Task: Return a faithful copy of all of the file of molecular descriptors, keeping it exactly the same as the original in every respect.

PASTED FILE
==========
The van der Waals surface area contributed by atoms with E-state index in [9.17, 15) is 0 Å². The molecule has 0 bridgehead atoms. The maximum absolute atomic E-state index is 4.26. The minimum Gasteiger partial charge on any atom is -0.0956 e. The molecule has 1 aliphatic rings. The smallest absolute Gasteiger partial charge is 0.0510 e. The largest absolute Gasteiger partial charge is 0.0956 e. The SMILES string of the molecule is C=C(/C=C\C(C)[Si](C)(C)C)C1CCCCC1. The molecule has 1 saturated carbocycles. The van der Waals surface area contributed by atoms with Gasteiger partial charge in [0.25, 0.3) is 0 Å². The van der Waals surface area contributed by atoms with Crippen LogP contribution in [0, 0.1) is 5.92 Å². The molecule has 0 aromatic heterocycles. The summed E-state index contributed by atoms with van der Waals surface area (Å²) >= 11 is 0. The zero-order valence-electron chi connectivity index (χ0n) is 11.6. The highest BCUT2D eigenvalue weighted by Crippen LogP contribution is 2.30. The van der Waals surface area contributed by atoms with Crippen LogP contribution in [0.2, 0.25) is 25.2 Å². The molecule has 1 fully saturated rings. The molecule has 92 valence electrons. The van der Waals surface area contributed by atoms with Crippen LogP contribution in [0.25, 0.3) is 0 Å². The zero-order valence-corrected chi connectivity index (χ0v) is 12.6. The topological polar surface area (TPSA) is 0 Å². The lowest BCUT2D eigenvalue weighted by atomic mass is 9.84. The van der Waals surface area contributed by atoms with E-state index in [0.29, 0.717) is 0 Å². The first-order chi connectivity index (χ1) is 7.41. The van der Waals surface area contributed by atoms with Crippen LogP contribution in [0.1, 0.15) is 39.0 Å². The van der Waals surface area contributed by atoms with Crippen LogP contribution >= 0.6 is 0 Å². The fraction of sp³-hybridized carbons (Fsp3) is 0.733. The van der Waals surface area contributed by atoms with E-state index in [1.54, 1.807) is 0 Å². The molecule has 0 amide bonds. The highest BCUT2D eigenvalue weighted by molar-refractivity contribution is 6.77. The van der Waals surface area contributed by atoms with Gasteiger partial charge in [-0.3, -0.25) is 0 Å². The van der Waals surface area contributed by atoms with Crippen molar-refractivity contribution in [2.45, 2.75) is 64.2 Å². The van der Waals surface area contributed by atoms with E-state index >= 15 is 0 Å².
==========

The van der Waals surface area contributed by atoms with E-state index in [9.17, 15) is 0 Å². The molecule has 0 bridgehead atoms. The maximum absolute atomic E-state index is 4.26. The minimum Gasteiger partial charge on any atom is -0.0956 e. The molecule has 1 aliphatic rings. The smallest absolute Gasteiger partial charge is 0.0510 e. The largest absolute Gasteiger partial charge is 0.0956 e. The SMILES string of the molecule is C=C(/C=C\C(C)[Si](C)(C)C)C1CCCCC1. The molecule has 1 saturated carbocycles. The van der Waals surface area contributed by atoms with Gasteiger partial charge in [0.25, 0.3) is 0 Å². The van der Waals surface area contributed by atoms with Crippen LogP contribution in [0, 0.1) is 5.92 Å². The molecule has 0 aromatic heterocycles. The summed E-state index contributed by atoms with van der Waals surface area (Å²) >= 11 is 0. The zero-order valence-electron chi connectivity index (χ0n) is 11.6. The highest BCUT2D eigenvalue weighted by Crippen LogP contribution is 2.30. The van der Waals surface area contributed by atoms with Crippen LogP contribution in [0.2, 0.25) is 25.2 Å². The molecule has 1 fully saturated rings. The molecule has 92 valence electrons. The van der Waals surface area contributed by atoms with Crippen LogP contribution in [0.25, 0.3) is 0 Å². The zero-order valence-corrected chi connectivity index (χ0v) is 12.6. The topological polar surface area (TPSA) is 0 Å². The lowest BCUT2D eigenvalue weighted by atomic mass is 9.84. The van der Waals surface area contributed by atoms with E-state index in [0.29, 0.717) is 0 Å². The first-order chi connectivity index (χ1) is 7.41. The van der Waals surface area contributed by atoms with Crippen LogP contribution in [0.1, 0.15) is 39.0 Å². The van der Waals surface area contributed by atoms with Crippen LogP contribution >= 0.6 is 0 Å². The fraction of sp³-hybridized carbons (Fsp3) is 0.733. The van der Waals surface area contributed by atoms with E-state index in [1.54, 1.807) is 0 Å². The molecule has 0 amide bonds. The highest BCUT2D eigenvalue weighted by molar-refractivity contribution is 6.77. The van der Waals surface area contributed by atoms with Gasteiger partial charge in [-0.3, -0.25) is 0 Å². The van der Waals surface area contributed by atoms with Crippen molar-refractivity contribution in [2.45, 2.75) is 64.2 Å². The van der Waals surface area contributed by atoms with E-state index >= 15 is 0 Å².